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Selecting a Database

Most objects in an instance of Microsoft SQL Server 2005 are stored in databases. All references to database objects must be either explicitly or implicitly resolved to the specific database in which they reside.

Explicit database references occur when a Transact-SQL statement names the database that holds the data. The following example explicitly names the AdventureWorks database:

SELECT EmployeeID, LoginID, ManagerID
FROM AdventureWorks.HumanResources.Employee

Implicit database references occur when a Transact-SQL statement does not specify the database, for example:

SELECT EmployeeID, LoginID, ManagerID
FROM HumanResources.Employee

To resolve implicit database references, SQL Server uses the concept of a current database. Every connection to an instance of SQL Server always has a database set as the current database. All object references that do not specify a database name are assumed to refer to the current database. For example, if a connection has AdventureWorks set as its current database, any statement that refers to an object named Product is resolved to the Product table in AdventureWorks.

Every SQL Server login has a default database. At the time the login is defined by a member of the sysadmin fixed server role, the default database for the login can be specified. If a default database is not specified, the master database becomes the default database for the login. The default database for a login can be changed later by using the sp_defaultdb stored procedure.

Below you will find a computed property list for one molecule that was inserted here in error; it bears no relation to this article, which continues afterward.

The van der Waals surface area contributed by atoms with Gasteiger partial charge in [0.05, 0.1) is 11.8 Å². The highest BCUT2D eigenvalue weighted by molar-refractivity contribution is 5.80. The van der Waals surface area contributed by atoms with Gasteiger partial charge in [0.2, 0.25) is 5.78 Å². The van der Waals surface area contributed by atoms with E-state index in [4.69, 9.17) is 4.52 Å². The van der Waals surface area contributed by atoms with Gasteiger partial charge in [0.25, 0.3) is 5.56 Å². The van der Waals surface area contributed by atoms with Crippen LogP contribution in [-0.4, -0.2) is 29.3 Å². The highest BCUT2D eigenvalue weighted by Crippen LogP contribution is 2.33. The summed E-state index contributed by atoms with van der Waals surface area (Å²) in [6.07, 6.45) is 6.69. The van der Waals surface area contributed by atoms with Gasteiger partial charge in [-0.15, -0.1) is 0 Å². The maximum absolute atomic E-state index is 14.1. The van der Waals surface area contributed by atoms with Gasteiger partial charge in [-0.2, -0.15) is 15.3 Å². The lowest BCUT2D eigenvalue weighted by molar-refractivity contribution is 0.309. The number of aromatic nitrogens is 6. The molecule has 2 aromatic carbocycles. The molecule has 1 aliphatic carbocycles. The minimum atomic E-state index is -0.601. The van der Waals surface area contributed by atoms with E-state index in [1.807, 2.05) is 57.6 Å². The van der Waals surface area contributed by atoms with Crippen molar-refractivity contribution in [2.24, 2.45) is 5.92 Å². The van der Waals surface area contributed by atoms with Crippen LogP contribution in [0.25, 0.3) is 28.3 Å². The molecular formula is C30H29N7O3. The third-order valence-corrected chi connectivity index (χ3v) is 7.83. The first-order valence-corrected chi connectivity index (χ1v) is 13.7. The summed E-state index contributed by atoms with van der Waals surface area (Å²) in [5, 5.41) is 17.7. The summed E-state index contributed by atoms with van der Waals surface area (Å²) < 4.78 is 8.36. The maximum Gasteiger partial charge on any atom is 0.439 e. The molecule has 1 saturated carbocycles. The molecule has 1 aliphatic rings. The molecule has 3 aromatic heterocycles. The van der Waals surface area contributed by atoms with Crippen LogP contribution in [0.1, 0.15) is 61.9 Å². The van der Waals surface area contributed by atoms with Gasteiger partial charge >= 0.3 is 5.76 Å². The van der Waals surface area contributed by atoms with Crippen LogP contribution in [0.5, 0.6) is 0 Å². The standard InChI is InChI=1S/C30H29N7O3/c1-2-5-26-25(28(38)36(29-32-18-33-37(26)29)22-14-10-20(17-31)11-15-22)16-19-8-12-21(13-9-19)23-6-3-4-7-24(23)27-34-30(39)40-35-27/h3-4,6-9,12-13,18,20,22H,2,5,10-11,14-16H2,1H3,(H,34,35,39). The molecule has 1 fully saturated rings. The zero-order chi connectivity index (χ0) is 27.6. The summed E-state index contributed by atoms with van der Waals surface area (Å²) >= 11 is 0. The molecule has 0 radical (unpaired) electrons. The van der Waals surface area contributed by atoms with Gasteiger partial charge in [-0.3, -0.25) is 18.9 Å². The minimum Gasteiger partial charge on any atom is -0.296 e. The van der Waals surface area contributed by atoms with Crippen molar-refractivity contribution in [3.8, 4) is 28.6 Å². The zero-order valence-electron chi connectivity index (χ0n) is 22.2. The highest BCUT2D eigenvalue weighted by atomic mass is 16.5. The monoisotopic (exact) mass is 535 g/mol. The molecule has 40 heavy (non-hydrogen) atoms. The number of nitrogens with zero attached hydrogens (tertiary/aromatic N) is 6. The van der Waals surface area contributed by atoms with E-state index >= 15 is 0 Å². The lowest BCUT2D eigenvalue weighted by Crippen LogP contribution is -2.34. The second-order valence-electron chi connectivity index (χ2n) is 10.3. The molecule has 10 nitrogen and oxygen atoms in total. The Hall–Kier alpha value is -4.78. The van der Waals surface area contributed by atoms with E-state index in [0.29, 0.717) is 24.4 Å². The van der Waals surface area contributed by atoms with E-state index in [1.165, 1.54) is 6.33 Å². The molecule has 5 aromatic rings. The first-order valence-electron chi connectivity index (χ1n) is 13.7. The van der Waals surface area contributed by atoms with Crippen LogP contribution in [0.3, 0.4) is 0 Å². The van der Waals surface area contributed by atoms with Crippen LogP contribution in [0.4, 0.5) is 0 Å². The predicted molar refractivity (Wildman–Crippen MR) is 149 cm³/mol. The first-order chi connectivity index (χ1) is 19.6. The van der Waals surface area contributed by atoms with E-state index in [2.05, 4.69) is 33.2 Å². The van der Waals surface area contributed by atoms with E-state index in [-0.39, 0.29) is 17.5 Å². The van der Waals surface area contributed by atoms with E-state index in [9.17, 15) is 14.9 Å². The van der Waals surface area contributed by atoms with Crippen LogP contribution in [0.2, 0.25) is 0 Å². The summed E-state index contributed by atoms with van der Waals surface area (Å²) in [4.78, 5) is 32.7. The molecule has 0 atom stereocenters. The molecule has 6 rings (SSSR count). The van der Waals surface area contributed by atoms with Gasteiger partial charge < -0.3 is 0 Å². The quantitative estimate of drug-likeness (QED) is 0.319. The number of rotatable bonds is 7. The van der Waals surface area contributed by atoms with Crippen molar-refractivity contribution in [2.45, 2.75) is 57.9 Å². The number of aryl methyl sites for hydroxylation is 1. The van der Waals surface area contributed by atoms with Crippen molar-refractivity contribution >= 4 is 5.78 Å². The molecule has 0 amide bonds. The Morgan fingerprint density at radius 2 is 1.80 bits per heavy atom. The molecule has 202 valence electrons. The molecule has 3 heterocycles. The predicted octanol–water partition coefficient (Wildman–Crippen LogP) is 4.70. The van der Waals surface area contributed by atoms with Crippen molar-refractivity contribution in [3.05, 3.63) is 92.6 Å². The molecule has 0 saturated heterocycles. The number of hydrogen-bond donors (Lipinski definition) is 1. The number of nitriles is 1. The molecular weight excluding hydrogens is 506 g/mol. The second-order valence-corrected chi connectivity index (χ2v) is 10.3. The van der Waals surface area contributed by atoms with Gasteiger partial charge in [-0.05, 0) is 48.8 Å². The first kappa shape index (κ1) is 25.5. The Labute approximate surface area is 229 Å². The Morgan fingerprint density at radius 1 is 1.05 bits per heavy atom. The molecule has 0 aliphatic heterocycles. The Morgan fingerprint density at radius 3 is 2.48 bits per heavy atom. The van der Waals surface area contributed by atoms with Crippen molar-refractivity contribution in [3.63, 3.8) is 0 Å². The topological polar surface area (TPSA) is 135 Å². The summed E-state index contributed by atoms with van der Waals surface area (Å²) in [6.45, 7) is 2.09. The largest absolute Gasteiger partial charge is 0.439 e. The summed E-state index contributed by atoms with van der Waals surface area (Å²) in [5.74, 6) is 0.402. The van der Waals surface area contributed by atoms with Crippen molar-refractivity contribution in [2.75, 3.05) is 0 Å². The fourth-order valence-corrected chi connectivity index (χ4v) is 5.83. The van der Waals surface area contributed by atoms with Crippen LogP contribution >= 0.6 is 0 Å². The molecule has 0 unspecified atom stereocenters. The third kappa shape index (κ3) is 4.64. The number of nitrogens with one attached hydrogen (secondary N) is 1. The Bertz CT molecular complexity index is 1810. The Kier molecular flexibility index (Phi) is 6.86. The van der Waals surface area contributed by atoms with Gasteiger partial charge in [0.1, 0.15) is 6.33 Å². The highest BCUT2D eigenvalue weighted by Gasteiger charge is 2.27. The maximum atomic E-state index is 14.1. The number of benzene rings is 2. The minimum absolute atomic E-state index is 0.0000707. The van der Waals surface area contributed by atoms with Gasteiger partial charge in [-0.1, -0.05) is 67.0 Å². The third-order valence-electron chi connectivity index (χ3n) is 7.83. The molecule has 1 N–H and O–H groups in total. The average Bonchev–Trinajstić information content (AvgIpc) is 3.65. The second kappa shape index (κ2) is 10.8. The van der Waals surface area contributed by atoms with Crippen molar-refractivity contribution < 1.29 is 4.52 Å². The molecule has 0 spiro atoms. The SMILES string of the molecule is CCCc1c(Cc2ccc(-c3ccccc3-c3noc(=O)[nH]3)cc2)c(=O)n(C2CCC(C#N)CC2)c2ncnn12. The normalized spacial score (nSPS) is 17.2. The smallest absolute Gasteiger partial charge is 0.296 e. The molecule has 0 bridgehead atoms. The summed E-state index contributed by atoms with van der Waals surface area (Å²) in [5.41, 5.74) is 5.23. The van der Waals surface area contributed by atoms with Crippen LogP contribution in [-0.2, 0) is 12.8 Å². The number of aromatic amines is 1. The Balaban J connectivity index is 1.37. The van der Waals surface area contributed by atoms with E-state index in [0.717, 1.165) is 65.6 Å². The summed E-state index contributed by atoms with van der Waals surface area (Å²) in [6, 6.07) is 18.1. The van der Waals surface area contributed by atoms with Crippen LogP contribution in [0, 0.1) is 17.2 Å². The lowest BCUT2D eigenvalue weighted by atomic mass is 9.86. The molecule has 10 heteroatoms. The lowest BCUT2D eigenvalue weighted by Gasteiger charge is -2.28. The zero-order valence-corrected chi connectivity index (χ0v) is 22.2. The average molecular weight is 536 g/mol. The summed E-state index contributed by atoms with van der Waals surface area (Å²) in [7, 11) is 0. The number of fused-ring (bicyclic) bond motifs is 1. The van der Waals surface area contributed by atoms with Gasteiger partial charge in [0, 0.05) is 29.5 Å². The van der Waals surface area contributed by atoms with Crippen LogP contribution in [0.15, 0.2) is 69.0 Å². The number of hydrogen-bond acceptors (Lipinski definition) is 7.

When you first connect to an instance of SQL Server, the default database for the login is typically made the current database. However, you can specify a specific database as the current database at connect time. This request overrides the default database designated for the login. You can specify a database on a connect request in the following ways:

  • In the sqlcmd utility, specify the database name by using the /d switch.
  • In ADO, specify the database name in the Initial Catalog property of an ADO connection object.
  • In the SQL Native Client OLE DB provider, specify the database name in the DBPROP_INIT_CATALOG property.
  • In the SQL Native Client ODBC driver, you can set a database name in an ODBC data source by using the Database box of the Microsoft SQL Server DSN Configuration Wizard or the DATABASE = parameter on a call to SQLConfigDataSource. You can also specify DATABASE = on a call to SQLDriverConnect or SQLBrowseConnect.

You can switch the current database setting while you are connected to an instance of SQL Server. This is referred to as using, or selecting, a database. You can switch the current database in the following ways:

  • Execute the Transact-SQL USE database_name statement, regardless of the database API that an application is using.
  • In SQL Server Management Studio, click New Query. From the query toolbar, select a database from the list of available databases.
  • In the SQL Native ClientODBC driver, call SQLSetConnectAttr to set the SQL_ATTR_CURRENT_CATALOG connection attribute.
    ms180770.note(en-US,SQL.90).gifNote:
    In many of the Transact-SQL reference examples in SQL Server Books Online, the first line of code in the example is USE AdventureWorks. This guarantees that the example is executed against the explicitly specified database instead of the current database context.

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